Godard + Jean-Pierre Gorin: Five Films 1968 - 1971
(2018/Umbrella Region Free PAL Import DVD)/Manifesto
(1984/*/**)/Woman Is The
Future Of Man (2004)/Tale
Of Cinema (2005/**all
Arrow Blu-ray/*all MVD)
B & B-/C+/C+/B/B Sound: B/C+/C+/B/B Extras: B/D/D/B/B
Main Programs: C+ C C C C/C+/B-/C+/C+
following films take on philosophy, intellectual arguments and
challenge the viewer to think, somethings feature films do not do
enough of these days...
start with two releases on the beginning of a new era for one of the
French New Wave's most important directors. Fans of Jean-Luc Godard
will want to pick up Jean-Luc
Godard + Jean-Pierre Gorin: Five Films 1968 - 1971,
Blu-ray box set from Arrow that has some of the filmmaker's lesser
known (and previously unavailable) work in high definition.
five films (made from 1968-1971) explore Godard's political agenda as
he collaborates with critic and journalist Jean-Pierre Gorin to often
times bizarre results. These projects with these two artists
together became known as the Groupe Dziga Vertov (named after the
early 20th-century Russian filmmaker and theoretician). Granted
these films aren't mainstream in the least and will probably bore
most to sleep, however there is some interesting stuff here.
set includes the films:
Film Comme Les Autres
- probably the most interesting entry that weighs on the social
upheaval of May 1968 from the perspective of workers and students,
who of which are protesting.
You at Mao
- Takes place on a British auto factory assembly line, which is
interesting to say the least. Themes of this film are set against
class-conflict and The Communist Manifesto.
from the East)
- maybe the most bizarre of the bunch that features the process of
manufacturing homemade weapons.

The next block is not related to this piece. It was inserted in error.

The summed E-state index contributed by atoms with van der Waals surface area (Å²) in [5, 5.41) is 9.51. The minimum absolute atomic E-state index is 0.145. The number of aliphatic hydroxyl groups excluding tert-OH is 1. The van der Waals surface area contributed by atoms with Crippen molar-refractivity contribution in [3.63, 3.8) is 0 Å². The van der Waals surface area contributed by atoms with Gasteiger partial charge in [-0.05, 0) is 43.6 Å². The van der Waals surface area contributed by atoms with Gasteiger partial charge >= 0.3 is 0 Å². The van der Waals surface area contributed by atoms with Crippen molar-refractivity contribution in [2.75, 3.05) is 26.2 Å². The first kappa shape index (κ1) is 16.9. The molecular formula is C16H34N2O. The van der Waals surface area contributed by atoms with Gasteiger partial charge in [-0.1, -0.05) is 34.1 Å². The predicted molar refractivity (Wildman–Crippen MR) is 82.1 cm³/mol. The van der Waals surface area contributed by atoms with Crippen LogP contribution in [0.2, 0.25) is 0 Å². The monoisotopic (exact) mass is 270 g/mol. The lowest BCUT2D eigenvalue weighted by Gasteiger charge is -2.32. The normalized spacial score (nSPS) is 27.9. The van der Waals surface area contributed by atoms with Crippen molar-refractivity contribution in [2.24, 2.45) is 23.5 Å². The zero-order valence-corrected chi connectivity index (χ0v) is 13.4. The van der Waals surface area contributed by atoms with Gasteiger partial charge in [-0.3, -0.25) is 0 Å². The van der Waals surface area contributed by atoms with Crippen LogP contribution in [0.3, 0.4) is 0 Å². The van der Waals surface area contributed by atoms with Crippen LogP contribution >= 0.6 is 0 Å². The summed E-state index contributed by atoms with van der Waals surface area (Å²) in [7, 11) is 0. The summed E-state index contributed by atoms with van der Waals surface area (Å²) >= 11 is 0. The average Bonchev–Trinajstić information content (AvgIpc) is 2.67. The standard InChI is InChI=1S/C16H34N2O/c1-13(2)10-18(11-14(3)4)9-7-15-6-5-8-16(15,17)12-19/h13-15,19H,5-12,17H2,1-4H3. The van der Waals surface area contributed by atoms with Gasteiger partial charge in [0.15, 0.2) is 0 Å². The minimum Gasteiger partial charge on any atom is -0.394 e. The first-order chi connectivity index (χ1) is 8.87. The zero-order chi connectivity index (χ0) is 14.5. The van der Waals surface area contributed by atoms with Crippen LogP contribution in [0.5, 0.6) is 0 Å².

- centers around a woman who practices both political theory and
political practice in her home. The film brings up several
interesting ideologies but moves at a snail's pace.
- an appropriate satirical finale that focuses on the trial of the
Chicago Eight, and features Juliet Berto and Godard and Gorin in
front of the camera this time.
in 1080p high definition with full frame 1.33:1 aspect ratios, black
and white. Also included are standard definition DVDs. Both are
remastered from their original 16mm film sources, and in that
respect, the films look as best as they can here. T he audio tracks
have been restored to original uncompressed monaural audio tracks
(lossless on the Blu-rays) with optional English subtitles.
Conversation with JLG
- Interview with Jean-Luc Godard from 2010 by Dominique Maillet and
Witt on Godard, Gorin and the Dziga Vertov Group - Professor Witt,
author of Jean-Luc Godard, Cinema Historian, takes an in-depth look
at the films and filmmakers of this collection.
- a 1971 commercial by Godard
commissioned artwork by Scott Saslow
60-page full-color booklet featuring a revised version of a lengthy
essay by Michael Witt never before published in English; vintage
texts by Godard appearing in English for the first time; archival
interviews with Godard and Gorin; and a copious selection of stills
from the films.
a collectible box w/discs.
not particularly this reviewer's cup of tea, this box set is nice for
film student, Godard fanatics, or those heavily invested in avant